Poultry
xClose

Loading ...
Swine
xClose

Loading ...
Dairy & Ruminant
xClose

Loading ...
Aquaculture
xClose

Loading ...
Feed
xClose

Loading ...
Animal Health
xClose

Loading ...
Undefined


September 16, 2011

 

Australia's winter grain production to reach record levels

 

 

Australia's winter grain production is expected to reach 41 million tonnes in 2011-12 because of good moisture levels and favourable growing conditions, according to Australian Bureau of Agricultural and Resources Economics and Sciences (ABARES).

 

The upward revision from June was on the back of improved conditions and outlook for Western Australia (13,192 tonnes), South Australia (8,171 tonnes) and Victoria (6,438 tonnes), which will offset forecast production declines in Queensland (1,876 tonnes) and New South Wales (11,274 tonnes). The growing conditions in Western Australia have improved dramatically since last year, and crop production is expected to rise 78% with 25-100mm of rain in each month of winter driving a predicted improvement in yields.

 

However, compared to 2010-11 total production for 2011-12 is forecast to be back 2% - albeit still the fourth largest crop on record. Indeed, the forecast declines in New South Wales and Queensland in 2011-12 are compared to the very large harvest in 2010-11, which was also significantly disrupted by heavy rain at harvest time. Of the major crops, wheat production is estimated to be 26.2 million tonnes, slightly down on 2010-11.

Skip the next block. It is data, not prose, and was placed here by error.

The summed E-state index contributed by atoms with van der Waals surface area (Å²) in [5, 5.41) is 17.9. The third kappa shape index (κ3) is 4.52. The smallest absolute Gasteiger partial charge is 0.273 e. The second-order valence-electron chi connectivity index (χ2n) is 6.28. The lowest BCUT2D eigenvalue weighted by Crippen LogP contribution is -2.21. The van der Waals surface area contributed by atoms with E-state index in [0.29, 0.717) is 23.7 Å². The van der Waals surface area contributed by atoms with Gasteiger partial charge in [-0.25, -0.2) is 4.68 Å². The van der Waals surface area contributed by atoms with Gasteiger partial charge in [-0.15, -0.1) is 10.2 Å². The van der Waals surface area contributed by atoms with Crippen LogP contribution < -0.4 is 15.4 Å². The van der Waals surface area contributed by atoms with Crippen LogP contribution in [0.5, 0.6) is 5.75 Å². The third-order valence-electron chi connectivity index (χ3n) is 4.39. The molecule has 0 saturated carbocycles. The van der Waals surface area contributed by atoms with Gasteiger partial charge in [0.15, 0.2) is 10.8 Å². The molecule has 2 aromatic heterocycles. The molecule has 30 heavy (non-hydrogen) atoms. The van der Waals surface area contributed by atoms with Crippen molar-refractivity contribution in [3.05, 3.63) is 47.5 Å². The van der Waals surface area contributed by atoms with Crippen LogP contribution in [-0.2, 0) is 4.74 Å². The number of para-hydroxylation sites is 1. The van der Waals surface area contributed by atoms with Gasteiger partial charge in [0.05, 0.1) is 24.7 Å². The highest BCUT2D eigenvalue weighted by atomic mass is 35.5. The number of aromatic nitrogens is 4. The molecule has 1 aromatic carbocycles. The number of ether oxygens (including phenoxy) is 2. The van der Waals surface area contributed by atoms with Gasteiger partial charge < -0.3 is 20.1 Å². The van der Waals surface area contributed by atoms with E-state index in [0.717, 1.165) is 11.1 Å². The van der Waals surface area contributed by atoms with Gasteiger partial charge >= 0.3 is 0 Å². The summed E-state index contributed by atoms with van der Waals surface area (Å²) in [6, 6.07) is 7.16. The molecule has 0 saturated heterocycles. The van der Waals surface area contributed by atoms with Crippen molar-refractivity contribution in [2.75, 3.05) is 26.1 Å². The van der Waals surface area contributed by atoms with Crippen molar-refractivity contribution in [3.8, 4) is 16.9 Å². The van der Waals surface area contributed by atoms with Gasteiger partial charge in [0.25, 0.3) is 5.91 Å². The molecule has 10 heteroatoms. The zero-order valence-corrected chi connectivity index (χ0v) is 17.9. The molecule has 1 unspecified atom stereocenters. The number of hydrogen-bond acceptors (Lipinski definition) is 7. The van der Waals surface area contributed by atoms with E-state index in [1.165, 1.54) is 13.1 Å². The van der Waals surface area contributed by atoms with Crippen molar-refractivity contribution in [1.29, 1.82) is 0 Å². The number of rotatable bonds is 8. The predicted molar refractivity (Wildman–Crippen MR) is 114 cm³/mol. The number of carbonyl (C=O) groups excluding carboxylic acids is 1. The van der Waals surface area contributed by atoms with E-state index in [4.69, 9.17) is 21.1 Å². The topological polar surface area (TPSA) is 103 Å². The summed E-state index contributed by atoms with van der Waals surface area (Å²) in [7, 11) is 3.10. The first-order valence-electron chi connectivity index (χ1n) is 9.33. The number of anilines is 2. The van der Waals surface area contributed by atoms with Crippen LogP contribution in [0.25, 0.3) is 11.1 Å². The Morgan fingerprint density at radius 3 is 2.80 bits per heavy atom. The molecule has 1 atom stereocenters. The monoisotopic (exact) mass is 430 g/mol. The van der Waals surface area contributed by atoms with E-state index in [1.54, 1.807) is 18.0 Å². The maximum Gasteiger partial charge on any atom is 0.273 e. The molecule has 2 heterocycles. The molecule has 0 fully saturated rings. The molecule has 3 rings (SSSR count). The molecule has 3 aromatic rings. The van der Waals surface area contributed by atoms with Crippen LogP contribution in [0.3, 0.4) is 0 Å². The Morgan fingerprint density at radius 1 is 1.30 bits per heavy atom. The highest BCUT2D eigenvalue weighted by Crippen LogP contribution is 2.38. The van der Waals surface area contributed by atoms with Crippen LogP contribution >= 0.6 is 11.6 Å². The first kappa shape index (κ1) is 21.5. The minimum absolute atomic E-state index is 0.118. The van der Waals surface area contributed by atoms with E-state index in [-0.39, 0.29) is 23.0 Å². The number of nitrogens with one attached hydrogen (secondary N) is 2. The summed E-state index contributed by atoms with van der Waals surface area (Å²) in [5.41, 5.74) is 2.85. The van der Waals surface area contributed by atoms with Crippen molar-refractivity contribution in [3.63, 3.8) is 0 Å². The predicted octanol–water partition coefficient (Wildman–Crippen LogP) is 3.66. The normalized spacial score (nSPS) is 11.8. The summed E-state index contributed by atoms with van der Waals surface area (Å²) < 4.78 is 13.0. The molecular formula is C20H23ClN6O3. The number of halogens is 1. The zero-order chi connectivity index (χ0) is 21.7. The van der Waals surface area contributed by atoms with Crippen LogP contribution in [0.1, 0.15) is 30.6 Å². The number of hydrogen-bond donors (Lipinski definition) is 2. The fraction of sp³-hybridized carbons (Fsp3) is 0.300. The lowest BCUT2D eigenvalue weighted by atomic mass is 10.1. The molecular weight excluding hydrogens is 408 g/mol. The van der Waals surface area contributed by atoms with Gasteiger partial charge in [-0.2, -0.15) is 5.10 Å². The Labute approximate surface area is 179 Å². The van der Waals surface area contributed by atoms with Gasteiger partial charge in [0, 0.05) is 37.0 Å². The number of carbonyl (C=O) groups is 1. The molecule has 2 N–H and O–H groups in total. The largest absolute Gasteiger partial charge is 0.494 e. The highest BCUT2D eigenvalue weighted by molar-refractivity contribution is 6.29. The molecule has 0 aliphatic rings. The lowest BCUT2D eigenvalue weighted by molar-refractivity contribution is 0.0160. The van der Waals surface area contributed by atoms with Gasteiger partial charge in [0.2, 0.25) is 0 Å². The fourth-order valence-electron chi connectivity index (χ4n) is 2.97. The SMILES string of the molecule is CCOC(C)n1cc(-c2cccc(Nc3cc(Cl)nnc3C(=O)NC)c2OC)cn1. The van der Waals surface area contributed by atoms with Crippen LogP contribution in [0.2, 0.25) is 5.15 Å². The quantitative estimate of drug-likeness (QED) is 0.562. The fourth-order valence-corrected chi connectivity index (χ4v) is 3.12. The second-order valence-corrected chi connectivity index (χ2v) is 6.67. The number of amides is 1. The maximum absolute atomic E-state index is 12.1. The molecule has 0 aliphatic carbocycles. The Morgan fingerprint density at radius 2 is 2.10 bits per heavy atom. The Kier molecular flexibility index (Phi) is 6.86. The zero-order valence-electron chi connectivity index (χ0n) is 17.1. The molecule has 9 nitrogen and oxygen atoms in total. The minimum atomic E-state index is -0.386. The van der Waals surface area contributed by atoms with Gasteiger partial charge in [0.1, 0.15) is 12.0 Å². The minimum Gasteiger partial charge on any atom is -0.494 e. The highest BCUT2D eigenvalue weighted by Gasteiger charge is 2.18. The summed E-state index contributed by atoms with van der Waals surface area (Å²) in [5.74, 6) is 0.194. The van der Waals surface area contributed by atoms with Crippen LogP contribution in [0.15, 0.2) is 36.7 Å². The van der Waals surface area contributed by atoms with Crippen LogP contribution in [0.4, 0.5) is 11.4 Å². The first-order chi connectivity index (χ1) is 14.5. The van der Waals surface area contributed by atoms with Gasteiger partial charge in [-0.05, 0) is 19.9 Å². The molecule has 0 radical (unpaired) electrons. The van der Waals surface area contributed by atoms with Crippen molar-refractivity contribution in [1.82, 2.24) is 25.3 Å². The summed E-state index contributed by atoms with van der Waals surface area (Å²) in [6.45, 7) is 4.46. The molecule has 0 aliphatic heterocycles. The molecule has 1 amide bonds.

Although total crop yields for 2010-11 were the second largest since 1998-99, grain prices still surged throughout the year. Average fiscal year prices for Darling Downs wheat at AUD244 per tonne (US$252.2) and Riverina wheat at AUD225 per tonne (US$232.6) both jumped 12% year on year, despite the near record production levels.

 

The higher grain input costs continue to challenge feedlot operators, who are already dealing with a sluggish Japanese market and relatively high feeder cattle prices.

Share this article on FacebookShare this article on TwitterPrint this articleForward this article
Previous
My eFeedLink last read